Feeds

Goldman Sachs: Windows' true market share is just 20%

Desktops are over, tablets and Smart TVs are in

Combat fraud and increase customer satisfaction

Windows might still be the dominant desktop computing OS by a large margin, but Microsoft is in danger of becoming a small player in today's global computing market, according to a new report from financial bigwigs Goldman Sachs.

The report, which was obtained last week by The Seattle Times, says that while Microsoft operating systems were found on 97 per cent of all computing devices as recently as 2000, Redmond's current share is just 20 per cent, thanks to the explosion of mobile devices in recent years.

Throw smartphones and tablets into the mix along with traditional laptops and PCs, and Google emerges as the current platform leader. Goldman estimates that the Chocolate Factory's Android OS is now installed on 42 per cent of all computing devices worldwide.

Coming in second place is Apple, which helps to explain its mammoth stock valuation. Between OS X and iOS, the fruity firm actually has more users than Windows does now, with 24 per cent of the overall device market.

Goldman analysts aren't particularly hopeful about Microsoft's chances of reviving its platform, either. Although they see Redmond recapturing some market share thanks to the introduction of Windows 8 and Windows Phone 8, they see Apple remaining the bigger player through 2016, at least.

"Microsoft faces an uphill battle (though not insurmountable) given it lacks meaningful share in either tablets or smartphones and as such will need to rely on its appeal to knowledge workers to help drive adoption as its complement ecosystem will remain behind the iOS and Android platforms at least over the next 6-12 months," the report breathlessly states.

Goldman Sachs chart showing platform market share over time

We've come a long way from Windows' glory days in the early 2000s (click to enlarge)

While Goldman Sachs predicts that the consumer PC market will remain flat in 2013, it believes tablets will be the key to the market in the coming years, with tablets helping to drive sales of devices in other form factors.

"If left without a meaningful competitor in tablets, we believe Apple's dominant share of tablets will act as an anchor that pulls its smartphone share ... steadily upward over time," the report says, noting that developing "a credible tablet" will be a must for Android's continued success, too.

That's not great news for Microsoft, though, if other recent predictions are to be believed. Just last week, analyst firm IDC estimated that Windows-based tablets would only account for 10 per cent of all tablets sold in 2016, with their current share a mere 2.6 per cent.

But the tech industry is a tricky thing, and Goldman Sachs is quick to point out that we may yet see still another device category emerge that could shake up the market just as much as tablets have.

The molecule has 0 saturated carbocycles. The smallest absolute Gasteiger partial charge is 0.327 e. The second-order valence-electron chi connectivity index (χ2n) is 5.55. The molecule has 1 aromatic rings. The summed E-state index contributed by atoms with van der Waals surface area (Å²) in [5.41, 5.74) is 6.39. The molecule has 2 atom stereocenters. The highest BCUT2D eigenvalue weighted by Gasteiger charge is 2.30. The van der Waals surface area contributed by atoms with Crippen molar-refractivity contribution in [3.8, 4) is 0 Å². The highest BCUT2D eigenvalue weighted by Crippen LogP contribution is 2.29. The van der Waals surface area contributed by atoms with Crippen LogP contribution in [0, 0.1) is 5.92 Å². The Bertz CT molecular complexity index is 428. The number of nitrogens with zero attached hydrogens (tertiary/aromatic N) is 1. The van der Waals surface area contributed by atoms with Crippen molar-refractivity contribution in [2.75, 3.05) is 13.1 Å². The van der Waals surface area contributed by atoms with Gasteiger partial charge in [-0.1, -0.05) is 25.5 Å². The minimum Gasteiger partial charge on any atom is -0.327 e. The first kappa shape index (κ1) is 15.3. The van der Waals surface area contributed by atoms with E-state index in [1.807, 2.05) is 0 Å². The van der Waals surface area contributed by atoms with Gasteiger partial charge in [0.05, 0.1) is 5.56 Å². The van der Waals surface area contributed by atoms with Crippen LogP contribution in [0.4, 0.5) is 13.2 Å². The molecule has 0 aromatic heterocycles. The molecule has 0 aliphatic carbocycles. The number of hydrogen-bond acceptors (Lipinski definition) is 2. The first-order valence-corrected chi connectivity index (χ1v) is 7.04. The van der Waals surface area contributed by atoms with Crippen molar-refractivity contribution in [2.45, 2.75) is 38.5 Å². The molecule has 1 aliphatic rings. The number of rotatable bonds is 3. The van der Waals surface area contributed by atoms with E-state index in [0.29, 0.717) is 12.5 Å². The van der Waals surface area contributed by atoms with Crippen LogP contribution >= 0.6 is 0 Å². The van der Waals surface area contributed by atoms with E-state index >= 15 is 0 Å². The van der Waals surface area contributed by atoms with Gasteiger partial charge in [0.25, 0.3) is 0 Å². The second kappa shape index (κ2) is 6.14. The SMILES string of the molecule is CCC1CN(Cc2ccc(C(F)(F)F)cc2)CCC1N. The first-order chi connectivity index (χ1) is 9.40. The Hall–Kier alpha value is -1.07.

Goldman's pick? Smart TVs, including standalone sets and devices such as Apple TV, Google TV, Roku, and Microsoft's own Xbox.

"We see [Smart TV] as having the potential to either further entrench current winners, such as Apple, or completely disrupt the market once again," the report says, adding that "consumers will match the platform of their more frequently purchased smartphones and tablets to the television they already own." ®

High performance access to file storage

More from The Register

next story
This time it's 'Personal': new Office 365 sub covers just two devices
Redmond also brings Office into Google's back yard
Batten down the hatches, Ubuntu 14.04 LTS due in TWO DAYS
Admins dab straining server brows in advance of Trusty Tahr's long-term support landing
Microsoft lobs pre-release Windows Phone 8.1 at devs who dare
App makers can load it before anyone else, but if they do they're stuck with it
Half of Twitter's 'active users' are SILENT STALKERS
Nearly 50% have NEVER tweeted a word
Internet-of-stuff startup dumps NoSQL for ... SQL?
NoSQL taste great at first but lacks proper nutrients, says startup cloud whiz
Windows 8.1, which you probably haven't upgraded to yet, ALREADY OBSOLETE
Pre-Update versions of new Windows version will no longer support patches
Microsoft TIER SMEAR changes app prices whether devs ask or not
Some go up, some go down, Redmond goes silent
Red Hat to ship RHEL 7 release candidate with a taste of container tech
Grab 'near-final' version of next Enterprise Linux next week
Ditch the sync, paddle in the Streem: Upstart offers syncless sharing
Upload, delete and carry on sharing afterwards?
prev story

Whitepapers

Designing a defence for mobile apps
In this whitepaper learn the various considerations for defending mobile applications; from the mobile application architecture itself to the myriad testing technologies needed to properly assess mobile applications risk.
3 Big data security analytics techniques
Applying these Big Data security analytics techniques can help you make your business safer by detecting attacks early, before significant damage is done.
Five 3D headsets to be won!
We were so impressed by the Durovis Dive headset we’ve asked the company to give some away to Reg readers.
The benefits of software based PBX
Why you should break free from your proprietary PBX and how to leverage your existing server hardware.
Securing web applications made simple and scalable
In this whitepaper learn how automated security testing can provide a simple and scalable way to protect your web applications.